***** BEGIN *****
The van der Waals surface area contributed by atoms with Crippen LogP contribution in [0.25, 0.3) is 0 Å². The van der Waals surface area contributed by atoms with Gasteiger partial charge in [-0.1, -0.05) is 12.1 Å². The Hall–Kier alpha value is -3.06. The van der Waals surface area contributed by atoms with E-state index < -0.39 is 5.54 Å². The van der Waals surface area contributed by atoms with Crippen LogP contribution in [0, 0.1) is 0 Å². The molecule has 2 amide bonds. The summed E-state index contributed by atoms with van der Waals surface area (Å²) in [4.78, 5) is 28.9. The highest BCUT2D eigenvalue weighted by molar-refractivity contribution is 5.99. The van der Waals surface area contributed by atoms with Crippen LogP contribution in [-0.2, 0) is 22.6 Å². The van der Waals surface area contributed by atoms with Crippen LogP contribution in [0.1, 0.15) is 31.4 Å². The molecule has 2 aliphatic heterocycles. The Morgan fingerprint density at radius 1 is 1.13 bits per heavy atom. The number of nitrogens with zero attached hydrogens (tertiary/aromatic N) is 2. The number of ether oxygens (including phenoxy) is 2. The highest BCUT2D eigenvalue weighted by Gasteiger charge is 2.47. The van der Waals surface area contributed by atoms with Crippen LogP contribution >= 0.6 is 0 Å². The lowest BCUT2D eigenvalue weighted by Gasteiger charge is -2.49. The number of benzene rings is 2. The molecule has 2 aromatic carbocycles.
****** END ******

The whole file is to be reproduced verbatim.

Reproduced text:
The van der Waals surface area contributed by atoms with Crippen LogP contribution in [0.25, 0.3) is 0 Å². The van der Waals surface area contributed by atoms with Gasteiger partial charge in [-0.1, -0.05) is 12.1 Å². The Hall–Kier alpha value is -3.06. The van der Waals surface area contributed by atoms with E-state index < -0.39 is 5.54 Å². The van der Waals surface area contributed by atoms with Crippen LogP contribution in [0, 0.1) is 0 Å². The molecule has 2 amide bonds. The summed E-state index contributed by atoms with van der Waals surface area (Å²) in [4.78, 5) is 28.9. The highest BCUT2D eigenvalue weighted by molar-refractivity contribution is 5.99. The van der Waals surface area contributed by atoms with Crippen LogP contribution in [-0.2, 0) is 22.6 Å². The van der Waals surface area contributed by atoms with Crippen LogP contribution in [0.1, 0.15) is 31.4 Å². The molecule has 2 aliphatic heterocycles. The Morgan fingerprint density at radius 1 is 1.13 bits per heavy atom. The number of nitrogens with zero attached hydrogens (tertiary/aromatic N) is 2. The number of ether oxygens (including phenoxy) is 2. The highest BCUT2D eigenvalue weighted by Gasteiger charge is 2.47. The van der Waals surface area contributed by atoms with Crippen LogP contribution >= 0.6 is 0 Å². The lowest BCUT2D eigenvalue weighted by Gasteiger charge is -2.49. The number of benzene rings is 2. The molecule has 2 aromatic carbocycles.